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I remember reading an article that was proposing development of "triple B" titles. The basic thought is that nowadays you have basically these huge budget triple A titles that require amazing (and expensive) graphics engines, teams of 50+ or so and therefore are really unlikely to attempt being innovative, or "worthy" and on the other hand u have the recent indie movement that lives on totally low budgets. What this industry needs in my opinion is a middle layer of games productions. Think of lower budget games that are published by big names. It is proven that innovation does not require huge budgets, and does not need super high end graphics. Let's create games that might look like from 5 or 7 years ago but do try new gameplay styles and mechanics and sell them at a lower price, since the production costs automatically decrease. With a lower budget there are lower economical expectations, aren't there?

I think Indigo Prophecy (aka Fahrenheit) is a good example of that. Nobody really bought the game for its graphics I believe, but rather for the new ideas it implemented. We need more of that to allow for innovation turn from niche to mainstream.

John Ingrams
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The markets already gone too corporate for any of the '3 C's' to happen. If anything this is why retro and indie gaming is so popular. If you haven't played X-Com before and you end up loving it like others that played it 15 years ago, you are partly loving it because of it's history, but you are also loving it because you have never played anything like it before. Console gamers that never played any PC RPG's from the Gold Box/Ultima era to the Baldur's Gate era probably see Dragon Age as full of new idea's.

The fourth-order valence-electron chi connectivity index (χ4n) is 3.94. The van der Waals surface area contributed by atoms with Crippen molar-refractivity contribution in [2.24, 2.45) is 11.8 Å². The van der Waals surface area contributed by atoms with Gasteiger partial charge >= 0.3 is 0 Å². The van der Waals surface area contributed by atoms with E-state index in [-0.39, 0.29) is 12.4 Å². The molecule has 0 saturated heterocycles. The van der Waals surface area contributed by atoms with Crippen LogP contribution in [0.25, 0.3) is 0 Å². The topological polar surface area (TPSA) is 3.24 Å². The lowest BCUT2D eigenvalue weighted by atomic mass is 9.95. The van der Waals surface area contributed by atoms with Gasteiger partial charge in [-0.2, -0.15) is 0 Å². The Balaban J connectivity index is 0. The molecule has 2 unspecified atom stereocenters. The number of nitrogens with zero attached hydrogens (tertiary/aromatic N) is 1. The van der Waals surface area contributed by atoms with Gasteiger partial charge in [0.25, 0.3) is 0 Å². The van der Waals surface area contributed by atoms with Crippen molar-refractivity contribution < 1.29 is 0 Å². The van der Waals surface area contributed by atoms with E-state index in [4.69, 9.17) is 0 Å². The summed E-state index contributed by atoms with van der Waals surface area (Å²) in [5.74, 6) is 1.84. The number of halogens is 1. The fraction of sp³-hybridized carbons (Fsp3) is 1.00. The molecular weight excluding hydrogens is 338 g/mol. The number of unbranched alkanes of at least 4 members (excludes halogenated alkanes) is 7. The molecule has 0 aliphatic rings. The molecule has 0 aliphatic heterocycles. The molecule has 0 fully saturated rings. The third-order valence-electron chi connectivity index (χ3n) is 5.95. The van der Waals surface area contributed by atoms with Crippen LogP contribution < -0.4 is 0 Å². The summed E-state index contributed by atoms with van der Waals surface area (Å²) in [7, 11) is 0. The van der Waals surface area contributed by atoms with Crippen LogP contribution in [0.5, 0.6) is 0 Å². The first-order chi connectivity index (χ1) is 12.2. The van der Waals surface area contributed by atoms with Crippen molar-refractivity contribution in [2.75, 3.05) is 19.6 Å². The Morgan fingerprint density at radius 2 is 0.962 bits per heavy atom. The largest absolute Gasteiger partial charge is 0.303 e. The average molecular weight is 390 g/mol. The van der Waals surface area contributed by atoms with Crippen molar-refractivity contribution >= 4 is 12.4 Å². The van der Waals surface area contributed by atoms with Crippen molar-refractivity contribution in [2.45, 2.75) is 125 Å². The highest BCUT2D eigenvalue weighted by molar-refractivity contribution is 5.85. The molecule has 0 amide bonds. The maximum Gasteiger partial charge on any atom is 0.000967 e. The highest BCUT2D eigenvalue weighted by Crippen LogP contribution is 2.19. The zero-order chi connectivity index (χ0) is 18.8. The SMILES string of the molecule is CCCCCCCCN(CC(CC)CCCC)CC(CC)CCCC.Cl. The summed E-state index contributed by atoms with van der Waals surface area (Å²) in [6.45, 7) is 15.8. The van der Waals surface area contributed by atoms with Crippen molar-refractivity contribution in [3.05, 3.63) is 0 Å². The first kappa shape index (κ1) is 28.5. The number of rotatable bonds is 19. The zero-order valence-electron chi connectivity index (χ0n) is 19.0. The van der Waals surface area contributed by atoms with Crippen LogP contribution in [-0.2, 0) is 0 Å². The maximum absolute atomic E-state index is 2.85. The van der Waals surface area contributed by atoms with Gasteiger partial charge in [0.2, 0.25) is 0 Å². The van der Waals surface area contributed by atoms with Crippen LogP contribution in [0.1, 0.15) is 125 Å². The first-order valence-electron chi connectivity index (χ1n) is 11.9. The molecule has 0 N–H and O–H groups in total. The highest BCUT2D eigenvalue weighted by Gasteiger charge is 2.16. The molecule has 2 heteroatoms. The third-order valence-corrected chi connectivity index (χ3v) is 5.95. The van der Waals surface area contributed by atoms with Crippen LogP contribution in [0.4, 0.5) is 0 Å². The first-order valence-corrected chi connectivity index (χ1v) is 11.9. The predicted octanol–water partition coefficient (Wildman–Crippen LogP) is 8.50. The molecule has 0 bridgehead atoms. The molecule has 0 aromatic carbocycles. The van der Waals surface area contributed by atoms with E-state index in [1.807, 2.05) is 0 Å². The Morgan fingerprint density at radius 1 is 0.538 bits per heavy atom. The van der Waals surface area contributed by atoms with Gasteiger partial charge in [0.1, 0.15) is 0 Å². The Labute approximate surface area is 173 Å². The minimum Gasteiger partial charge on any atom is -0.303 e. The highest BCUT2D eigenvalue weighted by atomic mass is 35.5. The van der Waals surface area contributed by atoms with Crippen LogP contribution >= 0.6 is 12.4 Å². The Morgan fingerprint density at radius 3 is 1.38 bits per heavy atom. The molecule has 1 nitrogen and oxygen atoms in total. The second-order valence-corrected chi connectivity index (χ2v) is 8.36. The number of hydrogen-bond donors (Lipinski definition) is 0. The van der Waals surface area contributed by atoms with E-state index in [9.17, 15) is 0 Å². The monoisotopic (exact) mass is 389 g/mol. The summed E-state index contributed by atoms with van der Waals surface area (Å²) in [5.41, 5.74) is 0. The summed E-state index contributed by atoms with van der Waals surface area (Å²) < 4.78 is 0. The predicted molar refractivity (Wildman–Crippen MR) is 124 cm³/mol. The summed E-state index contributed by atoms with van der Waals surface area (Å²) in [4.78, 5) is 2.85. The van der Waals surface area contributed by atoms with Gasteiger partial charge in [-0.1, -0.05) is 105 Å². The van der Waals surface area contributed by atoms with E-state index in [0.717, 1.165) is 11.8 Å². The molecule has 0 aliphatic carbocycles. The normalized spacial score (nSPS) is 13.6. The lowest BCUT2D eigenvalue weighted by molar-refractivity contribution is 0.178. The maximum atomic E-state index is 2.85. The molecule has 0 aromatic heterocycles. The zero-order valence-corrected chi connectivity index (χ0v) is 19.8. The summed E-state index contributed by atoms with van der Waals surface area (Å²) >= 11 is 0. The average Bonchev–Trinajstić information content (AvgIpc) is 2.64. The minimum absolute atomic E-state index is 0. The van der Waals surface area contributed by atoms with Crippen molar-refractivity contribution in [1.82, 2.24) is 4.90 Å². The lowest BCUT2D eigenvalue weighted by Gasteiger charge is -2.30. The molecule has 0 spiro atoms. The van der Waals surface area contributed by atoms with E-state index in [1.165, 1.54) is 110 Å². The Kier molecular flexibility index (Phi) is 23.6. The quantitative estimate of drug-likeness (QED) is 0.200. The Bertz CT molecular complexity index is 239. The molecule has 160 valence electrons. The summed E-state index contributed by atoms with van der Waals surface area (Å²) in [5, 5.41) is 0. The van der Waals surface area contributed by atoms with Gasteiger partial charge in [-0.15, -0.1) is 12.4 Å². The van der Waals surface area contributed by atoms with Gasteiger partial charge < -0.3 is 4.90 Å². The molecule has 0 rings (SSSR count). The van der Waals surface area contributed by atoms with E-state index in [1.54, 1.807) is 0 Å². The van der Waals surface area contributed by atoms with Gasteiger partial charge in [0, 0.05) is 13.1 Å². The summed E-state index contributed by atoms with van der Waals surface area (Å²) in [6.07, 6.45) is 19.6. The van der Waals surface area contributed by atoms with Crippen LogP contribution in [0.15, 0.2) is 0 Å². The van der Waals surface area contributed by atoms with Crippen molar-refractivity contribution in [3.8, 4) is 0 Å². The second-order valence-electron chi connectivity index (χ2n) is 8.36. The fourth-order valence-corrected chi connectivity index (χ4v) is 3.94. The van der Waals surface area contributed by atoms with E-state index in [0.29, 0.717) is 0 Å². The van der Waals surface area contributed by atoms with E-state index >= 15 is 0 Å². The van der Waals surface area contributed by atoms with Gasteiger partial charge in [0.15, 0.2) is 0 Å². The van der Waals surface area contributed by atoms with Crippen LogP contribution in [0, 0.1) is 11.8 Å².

If you want anything outside of your 'experience box', you only have indie or retro gaming! I disagree strongly that retro gaming is like folk music, purely because of what you said about the current 'safe' market. What would be outside the box and cover those 3 C's - playing Bioshock 2, or getting a copy of System Shock 2 and playing that?!

Between the lack of graphics in retro games, and the only slightly better graphics in indie games, I would say the fact that both of these genres are growing shows how desperate gamers are for gameplay innovation. I am sure part of the reason is so successful is not the PC gamers buying games that once owned but gamers buying these retro titles for the first time!

I would be easy for mainstream publishers to move outside the box, due to how small they've made the box in the first place! For example, all a company would need to do, would be to license the Oblivion engine, and make a cowboy RPG with it. Any fan of westerns could give you 100's of 'quests', from cattle rustling to bank robberies and a main story of finding your kidnapped wife who was taken to force you to let a prisoner go or somesuch wouldn't be too difficult! You could say the same for a thriller RPG, a 'proper' sci-fi RPG, a detective RPG, a romance RPG and on an on.

Another easy 'outside the box' would be to produce these 'story-based RPG's' through book stores, include a strategy guide/walkthrough in the package, sell it for £19.99 ($39.99) and have the games still in those stores at that price 2 years later - like books. If the game industry generally had copied the book industry instead of the movie industry, it truly would be a mainstream market by now because we would have expert storytellers throughout the games industry! Whether it's movies or books or even TV, it's the story that sells it. And it's the story and characters that the industry have made bottom of the list for making games!

Andy Krouwel
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All very true, but don't forget that you highly successful games are sexy, but just to be sexy won't guarantee you a highly successful game.